Saturday, July 11, 2015

A week with no walls

Last Saturday, my husband drove off with my children, leaving me all alone.  For just one week.

Although of course we love each other very much, there is something to be said for having a week-long vacation from each other every once in a while.  Being apart not only allows us to indulge in the things we love that drive the other person a little bit nutso, but it also allows us to think fondly of the good parts of our marriage.  Consider this heart-warming note my husband sent about the joys of frugality, as seen from the comfortable distance of living in a bit of temporary restaurant/new-car luxury, as he and the boys spent the week with his daughter (my step-daughter):
[My daughter] and I were talking about cooking. Although we have been going out for dinner, the boys have been cooking breakfast and making sandwiches during the day. I was telling her how to shop for vegetables in season and some ways she could convince herself it is better to cook than eat out. 
It's funny. As I do it, I am channeling you, of course. I feel like at fat guy sharing diet secrets, or a happy drunk telling a sad drunk next to him in a bar that he needs Jesus.  But even if I would prefer to drive new cars and eat out more, I feel overwhelmingly blessed to share my spendthrift life with you. . . . 
. . . This had been a lovely trip. The funny thing about our (relatively) Spartan life is that every luxury feels so good. The [rental] car is a smooth, quiet, electronic marvel. I worried about being able to drive all this way because I was remembering Chicago and back in the Prius, or thinking Michigan to PA in the Humvee. The 2015 Malibu is automotive Heaven.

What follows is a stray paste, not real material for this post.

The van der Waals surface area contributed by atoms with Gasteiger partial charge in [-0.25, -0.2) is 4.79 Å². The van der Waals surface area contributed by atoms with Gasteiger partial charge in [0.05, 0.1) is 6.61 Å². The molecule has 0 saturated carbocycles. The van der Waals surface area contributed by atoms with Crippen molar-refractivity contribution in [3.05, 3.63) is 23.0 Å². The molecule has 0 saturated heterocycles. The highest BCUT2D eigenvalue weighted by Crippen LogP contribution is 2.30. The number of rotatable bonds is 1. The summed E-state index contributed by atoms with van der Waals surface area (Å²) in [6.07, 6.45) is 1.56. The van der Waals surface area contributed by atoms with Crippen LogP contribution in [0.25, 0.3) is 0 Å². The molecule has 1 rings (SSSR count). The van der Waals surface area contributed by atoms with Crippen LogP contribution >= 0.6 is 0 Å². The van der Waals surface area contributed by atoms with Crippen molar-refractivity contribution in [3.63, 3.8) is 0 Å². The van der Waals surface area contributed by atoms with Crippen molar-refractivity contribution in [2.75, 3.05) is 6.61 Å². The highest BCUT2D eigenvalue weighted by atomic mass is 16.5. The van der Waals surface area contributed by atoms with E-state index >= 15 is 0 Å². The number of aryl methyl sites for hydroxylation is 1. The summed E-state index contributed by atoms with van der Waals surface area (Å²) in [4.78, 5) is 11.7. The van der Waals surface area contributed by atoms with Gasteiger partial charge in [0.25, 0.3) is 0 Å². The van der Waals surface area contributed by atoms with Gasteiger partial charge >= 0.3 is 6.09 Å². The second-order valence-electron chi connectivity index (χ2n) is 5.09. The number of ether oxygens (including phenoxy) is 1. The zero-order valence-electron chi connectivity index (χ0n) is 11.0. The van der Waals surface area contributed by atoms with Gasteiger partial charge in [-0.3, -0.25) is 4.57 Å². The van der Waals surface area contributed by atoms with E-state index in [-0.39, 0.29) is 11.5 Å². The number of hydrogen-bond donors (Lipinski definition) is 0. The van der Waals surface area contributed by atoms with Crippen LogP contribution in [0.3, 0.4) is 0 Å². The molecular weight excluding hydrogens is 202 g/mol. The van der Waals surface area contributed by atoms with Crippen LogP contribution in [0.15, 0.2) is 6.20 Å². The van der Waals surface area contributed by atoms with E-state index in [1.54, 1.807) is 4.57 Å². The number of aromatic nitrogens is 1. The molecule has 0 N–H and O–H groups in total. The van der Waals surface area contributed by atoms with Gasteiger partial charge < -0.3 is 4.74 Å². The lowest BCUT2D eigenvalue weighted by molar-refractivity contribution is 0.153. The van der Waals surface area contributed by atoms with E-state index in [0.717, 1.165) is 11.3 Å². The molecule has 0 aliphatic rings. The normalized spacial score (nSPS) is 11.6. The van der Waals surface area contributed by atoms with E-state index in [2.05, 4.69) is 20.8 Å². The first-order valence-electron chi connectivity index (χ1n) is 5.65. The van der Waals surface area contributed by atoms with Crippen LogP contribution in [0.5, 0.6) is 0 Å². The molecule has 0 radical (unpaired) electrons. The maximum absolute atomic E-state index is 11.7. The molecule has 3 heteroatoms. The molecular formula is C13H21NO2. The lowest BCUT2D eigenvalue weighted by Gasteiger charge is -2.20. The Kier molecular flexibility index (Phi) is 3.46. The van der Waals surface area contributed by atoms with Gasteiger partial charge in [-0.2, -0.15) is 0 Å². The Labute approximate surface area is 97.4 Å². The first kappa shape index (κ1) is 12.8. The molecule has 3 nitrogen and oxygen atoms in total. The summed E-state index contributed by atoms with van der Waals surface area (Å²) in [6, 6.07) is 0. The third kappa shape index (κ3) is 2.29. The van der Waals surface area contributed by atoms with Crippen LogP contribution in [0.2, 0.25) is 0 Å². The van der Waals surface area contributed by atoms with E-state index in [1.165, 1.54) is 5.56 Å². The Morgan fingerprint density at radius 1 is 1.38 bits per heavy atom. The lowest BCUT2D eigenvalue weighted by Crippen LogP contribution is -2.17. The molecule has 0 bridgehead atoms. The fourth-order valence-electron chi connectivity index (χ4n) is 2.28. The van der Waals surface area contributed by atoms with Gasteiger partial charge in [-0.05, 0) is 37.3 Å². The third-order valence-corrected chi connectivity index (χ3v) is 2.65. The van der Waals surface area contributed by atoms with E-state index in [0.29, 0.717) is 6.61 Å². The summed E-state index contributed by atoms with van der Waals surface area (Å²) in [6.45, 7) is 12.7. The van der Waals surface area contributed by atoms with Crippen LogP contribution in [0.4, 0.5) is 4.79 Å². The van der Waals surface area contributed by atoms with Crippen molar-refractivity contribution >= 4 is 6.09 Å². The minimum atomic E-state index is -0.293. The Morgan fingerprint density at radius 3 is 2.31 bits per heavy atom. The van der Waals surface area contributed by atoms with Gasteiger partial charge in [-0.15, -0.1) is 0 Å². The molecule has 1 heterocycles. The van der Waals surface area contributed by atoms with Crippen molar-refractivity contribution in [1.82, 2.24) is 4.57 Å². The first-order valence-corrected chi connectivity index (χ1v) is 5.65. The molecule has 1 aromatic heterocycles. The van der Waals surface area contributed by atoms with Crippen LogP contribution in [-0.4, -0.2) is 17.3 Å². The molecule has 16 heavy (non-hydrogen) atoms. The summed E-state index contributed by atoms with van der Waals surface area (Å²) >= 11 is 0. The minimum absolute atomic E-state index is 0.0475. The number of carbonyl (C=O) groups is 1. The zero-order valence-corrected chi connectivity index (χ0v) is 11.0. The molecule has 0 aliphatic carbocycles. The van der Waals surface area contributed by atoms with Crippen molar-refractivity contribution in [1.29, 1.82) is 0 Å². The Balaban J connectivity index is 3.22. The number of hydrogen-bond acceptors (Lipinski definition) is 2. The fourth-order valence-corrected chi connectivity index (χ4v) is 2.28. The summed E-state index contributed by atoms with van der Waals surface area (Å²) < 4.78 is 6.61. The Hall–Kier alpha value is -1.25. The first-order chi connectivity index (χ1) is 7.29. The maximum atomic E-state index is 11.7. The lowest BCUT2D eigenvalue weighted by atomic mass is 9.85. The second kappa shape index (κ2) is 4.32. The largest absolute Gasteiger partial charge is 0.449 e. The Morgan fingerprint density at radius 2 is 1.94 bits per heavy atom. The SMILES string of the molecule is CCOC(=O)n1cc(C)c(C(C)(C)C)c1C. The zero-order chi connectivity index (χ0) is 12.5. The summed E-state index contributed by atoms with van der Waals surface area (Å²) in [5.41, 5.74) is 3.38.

For my part, what I reveled in was what I think of as "the week without walls".  I woke up in the morning and could do my usual morning puttering without having to schedule it around the boys' 7 a.m. wake-up time.  I took on projects during the day, and I didn't have to keep an eye on the clock so that I could be back home to supervise summer school or prepare dinner in the early evening.   I started a bedtime book or went to sleep early without having to check that the boys were home, that they'd brushed their teeth, that they had planted their phones in the cell-phone garden.

The wall-less-ness of the schedule was thrilling.  It was energizing.  It was freeing.  It reminded me of those summers very, very long ago that I used to relish because of the childlessness of them. I'd  just moved to the College where I now work; I was a divorced mom with one child.  School years, my daughter would be with me, and summers she'd spend at her dad's home.  What amazed me most during those summers of no childcare was that the true freedom was NOT that I got to go out with my friends on a moment's notice, and it was NOT being able to stay at work after the daycare closed --- it was the freedom to leave work EARLY.   That is, I could go home at 3 p.m. if I were tired, and I wouldn't have to do so knowing I'd just have to return to the childcare place to pick her up, or I wouldn't have to bring her home with me and immediately go into "second shift" of mom duty:  I could just . . . go home.  And sit there.  There was no 5 p.m. wall in my schedule.

And last week, I started projects knowing that I didn't have to magically have them cleaned up and put away at a certain time.  I could move dinner to 4:30 or to 8:30, and nothing crazy would happen.  It was like Time opened up for me.

My husband and sons are back.  I'm very glad they are; I missed them (even the 16-year-old who still, alas, needs constant supervision). But I'm also glad for the temporary gift of time I got.  It's a glimpse to me of what lies ahead when the boys move out.  Will I be bored?  (No)   Will I be lonely? (No).  Will I have trouble figuring out what to do with all my free time? (no, no, and no).

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